A winter storm and some organizational obstacles weren't enough to stop a longtime Christmas tradition here in Oklahoma City.
The Red Andrews Christmas Dinner fed more than 2,000 families in downtown Oklahoma City on Tuesday. Attendees braved the snow and cold for a hot, holiday dinner.
Volunteers worked all night preparing the food that kept metro families in need from going hungry.
"We thought it was an awesome idea. We love to give. We've been trained to give all our lives," volunteer Ana Sharp said.
The wintry weather didn't stop the Sharp family from giving their time to volunteer.
"I pulled out the truck, warmed it up, put on the snow tires, chained up the reindeer and headed down here," Bobby Sharp said.
But this tradition faced more obstacles than just a winter storm. The annual dinner was saved in the eleventh hour after being canceled last month. The previous organizer, Bob McCord, said he could no longer lead the event due to health problems of his own, and within his family.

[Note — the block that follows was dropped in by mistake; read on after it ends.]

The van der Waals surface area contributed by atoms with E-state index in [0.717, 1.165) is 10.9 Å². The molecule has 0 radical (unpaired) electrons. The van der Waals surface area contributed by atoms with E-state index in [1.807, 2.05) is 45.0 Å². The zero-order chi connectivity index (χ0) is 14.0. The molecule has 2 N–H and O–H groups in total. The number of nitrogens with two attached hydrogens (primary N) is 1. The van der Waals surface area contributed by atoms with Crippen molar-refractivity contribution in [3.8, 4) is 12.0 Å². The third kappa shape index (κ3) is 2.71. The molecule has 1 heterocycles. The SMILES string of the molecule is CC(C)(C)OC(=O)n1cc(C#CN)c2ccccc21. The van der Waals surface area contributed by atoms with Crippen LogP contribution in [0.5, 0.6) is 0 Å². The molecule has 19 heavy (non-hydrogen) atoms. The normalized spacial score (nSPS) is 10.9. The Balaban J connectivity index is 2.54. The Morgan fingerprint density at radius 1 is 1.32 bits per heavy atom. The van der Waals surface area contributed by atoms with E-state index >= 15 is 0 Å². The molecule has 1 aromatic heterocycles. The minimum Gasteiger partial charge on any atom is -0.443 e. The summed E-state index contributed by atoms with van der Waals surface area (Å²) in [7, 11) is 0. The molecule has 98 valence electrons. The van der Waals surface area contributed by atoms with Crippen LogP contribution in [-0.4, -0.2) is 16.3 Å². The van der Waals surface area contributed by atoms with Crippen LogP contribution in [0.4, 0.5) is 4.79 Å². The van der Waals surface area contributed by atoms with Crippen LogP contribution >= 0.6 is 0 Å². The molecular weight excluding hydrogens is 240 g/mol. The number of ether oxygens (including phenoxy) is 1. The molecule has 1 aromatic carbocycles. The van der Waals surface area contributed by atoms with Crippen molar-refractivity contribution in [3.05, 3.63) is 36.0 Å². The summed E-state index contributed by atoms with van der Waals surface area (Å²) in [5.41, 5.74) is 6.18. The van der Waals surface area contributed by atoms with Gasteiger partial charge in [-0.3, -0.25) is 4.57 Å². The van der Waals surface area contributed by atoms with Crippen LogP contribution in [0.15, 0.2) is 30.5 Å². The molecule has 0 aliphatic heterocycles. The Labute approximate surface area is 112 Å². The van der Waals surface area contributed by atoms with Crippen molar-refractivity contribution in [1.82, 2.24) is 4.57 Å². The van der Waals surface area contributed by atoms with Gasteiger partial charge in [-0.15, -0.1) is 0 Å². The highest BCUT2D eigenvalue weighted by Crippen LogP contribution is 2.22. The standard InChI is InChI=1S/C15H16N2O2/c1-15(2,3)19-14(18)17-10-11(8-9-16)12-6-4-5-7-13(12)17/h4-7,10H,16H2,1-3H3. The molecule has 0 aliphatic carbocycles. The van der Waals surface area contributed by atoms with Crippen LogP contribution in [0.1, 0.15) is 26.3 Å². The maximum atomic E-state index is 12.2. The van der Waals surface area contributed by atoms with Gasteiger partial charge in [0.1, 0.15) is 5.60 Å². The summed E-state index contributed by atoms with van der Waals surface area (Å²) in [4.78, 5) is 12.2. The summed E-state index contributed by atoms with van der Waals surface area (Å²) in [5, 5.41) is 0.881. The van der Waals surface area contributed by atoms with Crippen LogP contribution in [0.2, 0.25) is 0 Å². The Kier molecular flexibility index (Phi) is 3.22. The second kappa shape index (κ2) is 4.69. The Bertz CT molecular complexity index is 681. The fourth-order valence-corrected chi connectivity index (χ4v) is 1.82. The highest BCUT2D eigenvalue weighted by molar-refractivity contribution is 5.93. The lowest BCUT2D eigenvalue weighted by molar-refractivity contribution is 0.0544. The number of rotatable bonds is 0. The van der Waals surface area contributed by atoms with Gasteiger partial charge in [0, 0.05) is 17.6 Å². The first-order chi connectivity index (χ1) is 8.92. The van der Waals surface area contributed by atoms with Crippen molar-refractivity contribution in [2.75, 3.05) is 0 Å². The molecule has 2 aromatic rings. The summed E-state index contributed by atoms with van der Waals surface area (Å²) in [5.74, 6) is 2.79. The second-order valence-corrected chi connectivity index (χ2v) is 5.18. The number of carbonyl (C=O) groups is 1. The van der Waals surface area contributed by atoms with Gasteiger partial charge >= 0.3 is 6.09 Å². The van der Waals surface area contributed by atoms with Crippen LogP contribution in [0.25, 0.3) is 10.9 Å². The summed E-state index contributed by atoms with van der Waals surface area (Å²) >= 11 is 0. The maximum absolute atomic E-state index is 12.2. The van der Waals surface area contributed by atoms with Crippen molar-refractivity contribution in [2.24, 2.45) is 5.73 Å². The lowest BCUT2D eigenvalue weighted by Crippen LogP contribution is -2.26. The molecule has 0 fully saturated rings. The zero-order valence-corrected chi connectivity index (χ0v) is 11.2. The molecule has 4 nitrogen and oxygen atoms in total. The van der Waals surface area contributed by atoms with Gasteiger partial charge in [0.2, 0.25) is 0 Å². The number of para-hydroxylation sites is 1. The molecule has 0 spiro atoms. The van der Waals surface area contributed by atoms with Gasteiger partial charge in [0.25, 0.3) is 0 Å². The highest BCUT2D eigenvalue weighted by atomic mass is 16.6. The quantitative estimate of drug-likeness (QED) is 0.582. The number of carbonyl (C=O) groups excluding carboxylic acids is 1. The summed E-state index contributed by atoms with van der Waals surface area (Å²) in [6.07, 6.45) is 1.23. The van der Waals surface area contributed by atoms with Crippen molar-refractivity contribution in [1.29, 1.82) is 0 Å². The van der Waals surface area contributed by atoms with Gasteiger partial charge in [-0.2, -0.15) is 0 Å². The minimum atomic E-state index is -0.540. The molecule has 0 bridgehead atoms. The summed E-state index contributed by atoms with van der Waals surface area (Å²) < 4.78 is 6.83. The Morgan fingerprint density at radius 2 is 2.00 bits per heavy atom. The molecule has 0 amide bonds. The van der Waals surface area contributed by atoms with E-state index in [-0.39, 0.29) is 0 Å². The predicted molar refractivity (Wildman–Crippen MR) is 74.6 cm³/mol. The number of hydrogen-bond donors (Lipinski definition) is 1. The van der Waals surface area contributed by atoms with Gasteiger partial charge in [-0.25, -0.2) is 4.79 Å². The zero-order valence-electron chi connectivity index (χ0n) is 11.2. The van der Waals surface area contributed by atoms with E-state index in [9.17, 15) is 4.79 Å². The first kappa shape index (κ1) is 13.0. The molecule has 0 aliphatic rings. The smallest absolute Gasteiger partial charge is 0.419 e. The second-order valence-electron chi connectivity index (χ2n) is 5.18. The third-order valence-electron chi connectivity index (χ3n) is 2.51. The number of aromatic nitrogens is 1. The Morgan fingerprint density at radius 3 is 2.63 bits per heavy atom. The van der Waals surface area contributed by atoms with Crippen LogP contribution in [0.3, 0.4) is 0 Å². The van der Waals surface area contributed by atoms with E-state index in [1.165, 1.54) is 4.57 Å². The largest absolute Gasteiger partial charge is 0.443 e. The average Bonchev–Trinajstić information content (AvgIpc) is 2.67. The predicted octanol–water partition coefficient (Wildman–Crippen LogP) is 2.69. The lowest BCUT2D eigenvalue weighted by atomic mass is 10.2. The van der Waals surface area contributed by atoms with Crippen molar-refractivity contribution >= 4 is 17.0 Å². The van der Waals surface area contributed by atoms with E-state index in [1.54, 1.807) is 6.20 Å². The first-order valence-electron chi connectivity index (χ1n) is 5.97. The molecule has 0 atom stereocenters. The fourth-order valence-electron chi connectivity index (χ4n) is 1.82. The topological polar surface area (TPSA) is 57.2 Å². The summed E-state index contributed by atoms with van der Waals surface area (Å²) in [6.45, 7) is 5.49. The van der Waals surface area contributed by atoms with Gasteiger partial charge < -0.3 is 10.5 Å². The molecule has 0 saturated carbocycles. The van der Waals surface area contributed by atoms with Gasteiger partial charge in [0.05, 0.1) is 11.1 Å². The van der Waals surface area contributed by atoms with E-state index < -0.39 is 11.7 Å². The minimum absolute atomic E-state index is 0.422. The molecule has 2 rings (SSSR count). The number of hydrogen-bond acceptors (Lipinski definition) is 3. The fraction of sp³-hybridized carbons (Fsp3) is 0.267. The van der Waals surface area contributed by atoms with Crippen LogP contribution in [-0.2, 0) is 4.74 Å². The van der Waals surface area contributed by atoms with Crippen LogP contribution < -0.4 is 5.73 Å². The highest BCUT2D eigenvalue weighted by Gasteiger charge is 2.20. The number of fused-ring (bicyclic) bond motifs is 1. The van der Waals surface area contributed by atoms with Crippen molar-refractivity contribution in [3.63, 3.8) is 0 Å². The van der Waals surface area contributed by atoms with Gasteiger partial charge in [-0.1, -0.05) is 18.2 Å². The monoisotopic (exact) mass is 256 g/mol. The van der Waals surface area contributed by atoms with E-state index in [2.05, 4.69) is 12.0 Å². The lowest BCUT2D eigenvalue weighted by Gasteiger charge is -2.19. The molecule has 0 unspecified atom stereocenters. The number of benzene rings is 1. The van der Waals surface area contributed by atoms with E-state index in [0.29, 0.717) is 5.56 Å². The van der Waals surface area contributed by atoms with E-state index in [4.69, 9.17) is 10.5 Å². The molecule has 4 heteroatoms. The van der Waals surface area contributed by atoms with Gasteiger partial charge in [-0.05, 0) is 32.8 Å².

That's when community leaders stepped in to restructure, forming the Red Andrews Christmas Dinner Foundation. It's now a non-profit organization.
"I think [it's] just the need to belong to the community and do something worthwhile on Christmas Day," volunteer Kristen Ritchie said.
Keeping the tradition alive also means the world to families who need a little extra help this time of year.
Matt Evans attended with his 1-year-old daughter, Alissa.
"It means a lot because I didn't know what I was going to do with her today and it's Christmas," said Evans. "I wanted to do something. It means a lot to us."
Every child took home toys donated by local businesses over the past few weeks.
The Red Andrews Christmas Dinner has been a tradition here in Oklahoma City now for more than 65 years.
The dinner is named for former state representative Red Andrews, who started the dinner in the 1920s.